"Today's jet fuel prices are crushing, and could prove to be a knock-out blow for some carriers," warned John Heimlich, vice president and chief economist for the Air Transport Association, on Aug. 25, 2005.

He was right. On Sept. 14, Northwest Airlines Corp. and Delta Air Lines Inc. both filed for reorganization under Chapter 11 of the U.S. Bankruptcy Code. The two airlines cited the need to significantly reduce and simplify their cost structures as the reason behind their moves.

"We developed, and have been implementing, a plan to restructure Northwest outside of Chapter 11," explains Doug Steenland, Northwest's president and CEO. "Unfortunately, in addition to a non-competitive cost structure, our efforts have been overtaken by skyrocketing fuel costs. We can no longer continue to incur sizable losses and reductions in liquidity as we attempt to completely implement the plan."

Northwest expects its fuel bill for 2005 to hit approximately $3.3 billion. This compares to $2.2 billion for 2004 and $1.6 billion for 2003.

These fuel bills were part of the developments that led up to the Northwest and Delta announcements.

"In January 2002, the price of jet fuel on the spot markets averaged nearly 56 cents per gallon. Shortly before Katrina, the price stood at $1.87 per gallon. Following Katrina, the price peaked at $2.36 per gallon, and today it is at $1.92 per gallon, a 243-percent increase over four years," said Air Transport Association (ATA) President and CEO James May in testimony before the U.S. Senate's Aviation Subcommittee on Commerce, Science and Transportation in mid-September.

"Driving the price of jet fuel is the cost of crude oil, now hovering in the mid-to-upper $60-per-barrel range, and the additional premium that refiners charge to produce jet fuel—the so-called 'crack spread,'" May explained.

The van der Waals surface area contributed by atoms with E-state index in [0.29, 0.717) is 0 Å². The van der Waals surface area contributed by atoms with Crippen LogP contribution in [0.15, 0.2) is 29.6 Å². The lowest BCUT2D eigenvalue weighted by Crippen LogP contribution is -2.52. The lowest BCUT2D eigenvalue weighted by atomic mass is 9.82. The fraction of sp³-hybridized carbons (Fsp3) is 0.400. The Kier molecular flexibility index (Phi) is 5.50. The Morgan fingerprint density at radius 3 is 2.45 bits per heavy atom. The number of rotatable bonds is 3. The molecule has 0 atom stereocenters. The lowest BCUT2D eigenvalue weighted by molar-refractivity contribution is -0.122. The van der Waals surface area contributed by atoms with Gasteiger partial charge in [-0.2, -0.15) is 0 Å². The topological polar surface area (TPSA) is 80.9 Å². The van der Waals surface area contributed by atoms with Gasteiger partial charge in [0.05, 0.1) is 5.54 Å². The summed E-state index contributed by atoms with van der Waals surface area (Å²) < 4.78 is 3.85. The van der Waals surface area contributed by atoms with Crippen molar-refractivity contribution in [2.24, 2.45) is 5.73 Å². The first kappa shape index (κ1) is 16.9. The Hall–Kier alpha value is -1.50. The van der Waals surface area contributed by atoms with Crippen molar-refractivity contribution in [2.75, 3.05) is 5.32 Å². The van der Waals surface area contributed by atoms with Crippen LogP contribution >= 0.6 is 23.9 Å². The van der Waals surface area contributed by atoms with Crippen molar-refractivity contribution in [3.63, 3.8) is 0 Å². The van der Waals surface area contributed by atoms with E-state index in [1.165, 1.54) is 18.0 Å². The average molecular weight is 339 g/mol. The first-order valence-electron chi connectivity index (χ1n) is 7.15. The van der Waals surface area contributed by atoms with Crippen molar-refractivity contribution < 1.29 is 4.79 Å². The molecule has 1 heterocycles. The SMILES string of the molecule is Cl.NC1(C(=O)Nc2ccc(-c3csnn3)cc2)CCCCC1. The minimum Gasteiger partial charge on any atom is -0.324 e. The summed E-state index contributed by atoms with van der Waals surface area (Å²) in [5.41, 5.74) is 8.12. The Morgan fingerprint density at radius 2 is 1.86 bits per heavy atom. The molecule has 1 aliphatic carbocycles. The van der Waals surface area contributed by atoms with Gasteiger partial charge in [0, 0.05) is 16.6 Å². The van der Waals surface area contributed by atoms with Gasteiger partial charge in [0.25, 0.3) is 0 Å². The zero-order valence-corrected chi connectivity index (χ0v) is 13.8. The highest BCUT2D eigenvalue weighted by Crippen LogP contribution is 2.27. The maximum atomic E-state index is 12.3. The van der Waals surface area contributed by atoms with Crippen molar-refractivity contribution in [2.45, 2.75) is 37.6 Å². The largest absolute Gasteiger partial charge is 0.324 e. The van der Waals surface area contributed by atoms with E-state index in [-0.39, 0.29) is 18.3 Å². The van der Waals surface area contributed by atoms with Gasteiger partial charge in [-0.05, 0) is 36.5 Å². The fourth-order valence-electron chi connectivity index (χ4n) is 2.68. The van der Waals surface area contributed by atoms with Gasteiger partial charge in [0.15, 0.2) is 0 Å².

This premium has grown dramatically in recent years, and it exploded after Katrina. In 2002, it averaged $3.63 per barrel. Shortly after Katrina it peaked at $30 per barrel.

"For 2005, we estimate the premium average will exceed $15 per barrel, a 414-percent increase over four years. Airlines cannot survive with sustained jet fuel prices of $90 to $100 per barrel," May stated.

"Fuel costs today are unsustainable," agrees Mark Najarian, vice president, air cargo for American Airlines. "Last quarter we squeaked out a small profit, where last year at the same time our profit would have been substantial.

"The ramifications of increased fuel charges go beyond high operating costs," he adds. "It impacts the flow of traffic. Depending on what we need to charge for our airfreight services, shippers decide if they can absorb that cost or pass it on to their end consumer. Those calculations are happening at all companies.

"We've raised our fuel surcharge four times this year," he continues. "Are customers willing to pay? If fuel goes much higher, we'll start to see mode shifting or a slowdown in product shipping."

Another possibility is that airlines will rationalize schedules based on fuel expenses. Higher fuel costs could impact where and how often a carrier flies to a destination. "When you run the economics of fuel at $25, $50, and $75 per barrel, at some point you say, 'Serving this destination is not worth it,'" Najarian says.